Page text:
It’s been said that it takes two to create a masterpiece- the artist and someone to shoot the artist when the work is finished. After I have written something I find it often continues to occupy my attention even after I have dusted off my hands and pushed the publish button on a blog post or sent a query letter along with the first ten pages of a manuscript. Over the ensuing days, I have a case of the, “Oh, there was just one more thing I wanted to mention.” Maybe, I think, I’ve discovered a clearer way to explain something, or an example to further illustrate a point. In some ways, this desire to add represents the downside of the “details” I wrote of in the previous blog post. When does the addition of detail no longer enhance intimacy (as I suggested previously), but obscure it from the reader/observer? When I was a minister, I had to raise money. Planning for a meeting with a potentially very generous donor, I huddled with the CEO of a very large company who was a member of my parish and would be joining me on this important call. He advised I should resist the temptation of overselling. “David”, he said, “don’t vomit”. Too much detail. Not enough detail. It’s a conundrum.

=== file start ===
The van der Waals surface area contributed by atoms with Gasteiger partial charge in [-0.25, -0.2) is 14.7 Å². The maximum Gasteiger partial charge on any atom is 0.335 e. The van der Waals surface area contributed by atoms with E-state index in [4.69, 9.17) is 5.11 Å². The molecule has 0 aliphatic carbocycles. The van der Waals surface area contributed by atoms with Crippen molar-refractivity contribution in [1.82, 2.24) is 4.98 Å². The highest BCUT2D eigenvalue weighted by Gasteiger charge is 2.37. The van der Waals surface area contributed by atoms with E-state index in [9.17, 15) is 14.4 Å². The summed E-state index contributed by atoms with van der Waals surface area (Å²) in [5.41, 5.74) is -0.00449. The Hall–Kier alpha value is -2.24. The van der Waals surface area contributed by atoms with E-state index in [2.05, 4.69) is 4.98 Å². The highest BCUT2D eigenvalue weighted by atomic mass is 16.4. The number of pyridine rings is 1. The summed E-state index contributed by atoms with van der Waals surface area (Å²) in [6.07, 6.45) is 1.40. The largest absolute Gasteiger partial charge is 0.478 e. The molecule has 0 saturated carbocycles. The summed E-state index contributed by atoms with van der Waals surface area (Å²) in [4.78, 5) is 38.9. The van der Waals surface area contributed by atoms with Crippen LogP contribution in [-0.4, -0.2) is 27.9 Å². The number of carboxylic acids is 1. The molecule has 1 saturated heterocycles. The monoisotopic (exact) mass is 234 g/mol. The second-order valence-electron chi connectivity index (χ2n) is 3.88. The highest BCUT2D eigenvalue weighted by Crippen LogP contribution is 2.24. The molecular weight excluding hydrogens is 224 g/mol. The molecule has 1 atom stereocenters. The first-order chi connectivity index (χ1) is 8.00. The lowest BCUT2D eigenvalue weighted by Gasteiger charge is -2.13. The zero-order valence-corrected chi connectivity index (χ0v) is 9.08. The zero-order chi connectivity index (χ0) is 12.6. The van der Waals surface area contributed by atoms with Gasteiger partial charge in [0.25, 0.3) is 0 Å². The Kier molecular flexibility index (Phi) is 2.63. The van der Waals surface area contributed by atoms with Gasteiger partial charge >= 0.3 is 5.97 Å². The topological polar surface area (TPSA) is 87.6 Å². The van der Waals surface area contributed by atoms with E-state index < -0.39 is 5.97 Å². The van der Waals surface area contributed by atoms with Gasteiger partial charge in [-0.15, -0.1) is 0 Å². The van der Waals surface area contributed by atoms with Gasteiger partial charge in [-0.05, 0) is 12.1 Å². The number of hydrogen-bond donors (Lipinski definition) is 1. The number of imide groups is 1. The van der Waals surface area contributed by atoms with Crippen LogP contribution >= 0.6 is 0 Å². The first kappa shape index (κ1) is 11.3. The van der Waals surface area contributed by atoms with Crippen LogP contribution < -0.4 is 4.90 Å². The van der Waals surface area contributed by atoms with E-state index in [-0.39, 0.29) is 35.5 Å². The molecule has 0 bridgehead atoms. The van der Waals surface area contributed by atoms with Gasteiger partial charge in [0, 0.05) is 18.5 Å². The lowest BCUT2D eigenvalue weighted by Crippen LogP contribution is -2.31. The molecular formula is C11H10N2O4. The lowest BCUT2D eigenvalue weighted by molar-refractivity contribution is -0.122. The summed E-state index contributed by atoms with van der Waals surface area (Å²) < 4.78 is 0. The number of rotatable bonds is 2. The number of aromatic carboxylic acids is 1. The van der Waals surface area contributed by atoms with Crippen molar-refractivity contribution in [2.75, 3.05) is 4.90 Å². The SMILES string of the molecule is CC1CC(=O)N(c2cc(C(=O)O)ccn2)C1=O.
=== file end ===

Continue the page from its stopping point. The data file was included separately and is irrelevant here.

I have been thinking about editing and what we leave out of our work, as much as the detail we add to it. How we balance these two seemingly countervailing drives shapes not just what we create (outflow), but how we experience everything (inflow).
I am exploring this theme in the story I have for the moment called THE ROW HOUSES ON MAPLE STREET. What happens when a boy is told that his apprehension of reality has been constrained by the limited perception of the adults in his life? That leaving childhood has required him to shed a rich (and in this story very real) world that has included imaginary friends, angels, gods, monsters in the closet, boogey men, magic, paradox, and a kind of grandiosity that finds expression in the belief that he can do anything. What if this child discards a vastly expanded view of reality only to learn that his path to adolescence “edited out” access to a very real world which now lies just beyond his grasp because of a constrained system of beliefs?
Would it be a blessing or a curse to re-cultivate a belief wide enough to recapture this world while living in the dramatically edited world of adults? Would the child be “flooded” by the inflow of too much reality to retain his sanity? Could the child thrive in a world where he sees and experiences what others cannot? I wonder if this child might learn to harness this knowledge so that it manifests as power? Would the child be able to learn to edit, or perhaps better learn to manage, the bombardment of such an expanded reality?
I believe this child may need a mentor to help him adjust to a complete change in the rules of the universe, someone to help him with all this new detail; someone to help him with editing.
Now I will contemplate whether I pushed the publish button too soon.
Always welcome your thoughts?
April 11, 2017